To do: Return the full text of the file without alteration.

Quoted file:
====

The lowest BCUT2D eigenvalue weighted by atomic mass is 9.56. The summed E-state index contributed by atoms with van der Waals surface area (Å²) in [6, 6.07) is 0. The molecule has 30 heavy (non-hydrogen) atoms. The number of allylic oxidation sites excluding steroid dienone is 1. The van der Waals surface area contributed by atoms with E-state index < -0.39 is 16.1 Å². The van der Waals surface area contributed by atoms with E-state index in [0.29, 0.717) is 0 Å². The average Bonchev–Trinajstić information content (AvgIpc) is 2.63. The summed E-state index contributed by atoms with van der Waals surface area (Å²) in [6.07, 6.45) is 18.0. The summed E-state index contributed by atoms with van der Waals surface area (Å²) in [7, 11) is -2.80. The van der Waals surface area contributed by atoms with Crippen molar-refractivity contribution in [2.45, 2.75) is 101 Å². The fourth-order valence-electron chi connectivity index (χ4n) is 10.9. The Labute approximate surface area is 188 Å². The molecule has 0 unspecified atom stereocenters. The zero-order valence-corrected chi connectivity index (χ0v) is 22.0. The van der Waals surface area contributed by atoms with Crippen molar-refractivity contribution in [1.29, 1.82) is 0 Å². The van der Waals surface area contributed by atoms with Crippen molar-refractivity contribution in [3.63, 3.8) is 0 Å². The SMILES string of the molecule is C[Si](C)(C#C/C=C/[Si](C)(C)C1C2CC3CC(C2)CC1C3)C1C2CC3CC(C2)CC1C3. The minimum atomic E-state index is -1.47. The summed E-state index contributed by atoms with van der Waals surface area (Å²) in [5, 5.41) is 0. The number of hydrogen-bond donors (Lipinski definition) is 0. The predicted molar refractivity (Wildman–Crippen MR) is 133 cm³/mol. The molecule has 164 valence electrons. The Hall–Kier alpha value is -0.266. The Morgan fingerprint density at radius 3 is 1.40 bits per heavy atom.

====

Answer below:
The lowest BCUT2D eigenvalue weighted by atomic mass is 9.56. The summed E-state index contributed by atoms with van der Waals surface area (Å²) in [6, 6.07) is 0. The molecule has 30 heavy (non-hydrogen) atoms. The number of allylic oxidation sites excluding steroid dienone is 1. The van der Waals surface area contributed by atoms with E-state index < -0.39 is 16.1 Å². The van der Waals surface area contributed by atoms with E-state index in [0.29, 0.717) is 0 Å². The average Bonchev–Trinajstić information content (AvgIpc) is 2.63. The summed E-state index contributed by atoms with van der Waals surface area (Å²) in [6.07, 6.45) is 18.0. The summed E-state index contributed by atoms with van der Waals surface area (Å²) in [7, 11) is -2.80. The van der Waals surface area contributed by atoms with Crippen molar-refractivity contribution in [2.45, 2.75) is 101 Å². The fourth-order valence-electron chi connectivity index (χ4n) is 10.9. The Labute approximate surface area is 188 Å². The molecule has 0 unspecified atom stereocenters. The zero-order valence-corrected chi connectivity index (χ0v) is 22.0. The van der Waals surface area contributed by atoms with Crippen molar-refractivity contribution in [1.29, 1.82) is 0 Å². The van der Waals surface area contributed by atoms with Crippen molar-refractivity contribution in [3.63, 3.8) is 0 Å². The SMILES string of the molecule is C[Si](C)(C#C/C=C/[Si](C)(C)C1C2CC3CC(C2)CC1C3)C1C2CC3CC(C2)CC1C3. The minimum atomic E-state index is -1.47. The summed E-state index contributed by atoms with van der Waals surface area (Å²) in [5, 5.41) is 0. The number of hydrogen-bond donors (Lipinski definition) is 0. The predicted molar refractivity (Wildman–Crippen MR) is 133 cm³/mol. The molecule has 164 valence electrons. The Hall–Kier alpha value is -0.266. The Morgan fingerprint density at radius 3 is 1.40 bits per heavy atom.